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Source global Wall Street Journal     time 2022-01-14 21:20:58
Typefacelarge in Small

The changeableness of climate to which the northern parts of this island are subject renders edifices of timber more liable to decay here than perhaps in any other country in Europe. But the bridge at Montrose is curiously circumstanced; for while it unavoidably exposes a great surface of timber to the action of the weather, some of the wooden piers are immersed twenty-two feet in the water, where they are attacked by a destructive marine worm. Some of the woodwork at the Bell Rock was infested with the same species of animal which preys upon the wooden pier at Montrose. In some of the temporary works there, as in the beams laid for carrying the railway over the inequalities of the rock, the timber was so much wormed that some logs measuring one foot when laid down would not square to more than nine inches at the end of three years. The beams which supported the wooden house for the accommodation of the artificers while the lighthouse was erecting escaped almost untouched, having been slightly charred, but the reporter, when inspecting the Bell Rock works this year, found that these worms are making some impression upon the ends of the supports resting on the rock where the charring could not take effect. The reporter is therefore of opinion that there is no better defence against the effects of this animal than slightly charring the timber, and he would recommend the practice at the bridge of Montrose wherever it can be applied. The operation of charring at the Bell Rock was performed by previously scraping off the adhering matter upon the logs and laying the skin of the wood open, and tar was applied to promote the combustion. Charcoal, besides being tasteless and inodorous,159 possesses some very curious properties in its action upon vegetable and animal substances, which may not only render it insipid, but even offensive to this insect. For those parts between the high-water mark and the roadway it will be enough to scrape the timber and lay it over with hot tar.”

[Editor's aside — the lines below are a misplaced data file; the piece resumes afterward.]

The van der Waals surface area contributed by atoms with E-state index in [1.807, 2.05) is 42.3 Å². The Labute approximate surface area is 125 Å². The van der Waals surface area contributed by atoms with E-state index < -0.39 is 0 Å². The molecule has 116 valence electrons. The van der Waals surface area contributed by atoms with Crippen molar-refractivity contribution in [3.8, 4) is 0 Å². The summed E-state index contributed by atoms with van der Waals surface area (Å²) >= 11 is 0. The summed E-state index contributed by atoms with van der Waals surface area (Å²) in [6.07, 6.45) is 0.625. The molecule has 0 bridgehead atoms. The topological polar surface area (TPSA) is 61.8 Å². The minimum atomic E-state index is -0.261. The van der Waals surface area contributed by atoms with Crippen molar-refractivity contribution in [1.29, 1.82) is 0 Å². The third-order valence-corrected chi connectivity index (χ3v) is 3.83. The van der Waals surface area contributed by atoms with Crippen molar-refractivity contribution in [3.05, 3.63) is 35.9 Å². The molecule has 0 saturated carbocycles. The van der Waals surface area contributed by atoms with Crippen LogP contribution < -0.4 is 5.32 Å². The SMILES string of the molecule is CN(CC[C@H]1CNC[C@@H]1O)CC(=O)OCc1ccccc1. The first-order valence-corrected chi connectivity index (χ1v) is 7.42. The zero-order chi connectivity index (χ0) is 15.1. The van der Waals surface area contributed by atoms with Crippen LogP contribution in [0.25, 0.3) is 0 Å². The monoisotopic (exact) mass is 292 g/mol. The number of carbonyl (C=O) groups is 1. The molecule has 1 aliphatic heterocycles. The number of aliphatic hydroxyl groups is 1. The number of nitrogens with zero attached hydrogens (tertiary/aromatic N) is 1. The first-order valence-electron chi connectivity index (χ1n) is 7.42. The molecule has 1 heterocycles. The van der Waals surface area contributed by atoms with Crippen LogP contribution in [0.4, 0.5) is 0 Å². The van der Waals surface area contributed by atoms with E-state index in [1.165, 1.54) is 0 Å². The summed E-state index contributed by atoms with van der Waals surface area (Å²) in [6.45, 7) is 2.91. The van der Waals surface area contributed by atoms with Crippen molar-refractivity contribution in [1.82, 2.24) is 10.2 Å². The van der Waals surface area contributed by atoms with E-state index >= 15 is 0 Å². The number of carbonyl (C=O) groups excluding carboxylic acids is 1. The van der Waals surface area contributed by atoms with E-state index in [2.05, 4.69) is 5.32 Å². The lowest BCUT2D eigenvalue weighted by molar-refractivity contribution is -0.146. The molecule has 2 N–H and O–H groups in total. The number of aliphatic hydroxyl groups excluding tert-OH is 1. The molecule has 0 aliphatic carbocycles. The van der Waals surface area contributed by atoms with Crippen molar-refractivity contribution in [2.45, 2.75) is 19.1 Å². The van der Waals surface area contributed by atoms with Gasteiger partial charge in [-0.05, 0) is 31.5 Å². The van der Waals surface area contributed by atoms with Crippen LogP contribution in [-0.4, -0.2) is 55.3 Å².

In the winter of 1824 the ‘Deveron’ of Aberdeen, Captain Scott, went ashore upon the sands three miles north of Aberdeen in a gale at south-east. She was only about 300 yards from the shore, and here the whole crew must have perished had it not been for the prompt use of Captain Manby’s apparatus.

The preamble of the Act constituting the Northern Lighthouse Board, states that it would greatly conduce to the security of navigation and the fisheries if four lighthouses were erected in the north part of Great Britain. Such, it would seem, was the limited state of trade in Scotland, that the erection of these four lighthouses was5 all that was contemplated, on a coast, extending to about 2000 miles, of perhaps the most dangerous navigation in Europe. It is now marked by sixty lighthouse stations for the guidance of the sailor, but new claims continue to be made, and new lighthouses are still admitted to be required.

Fig. 5.


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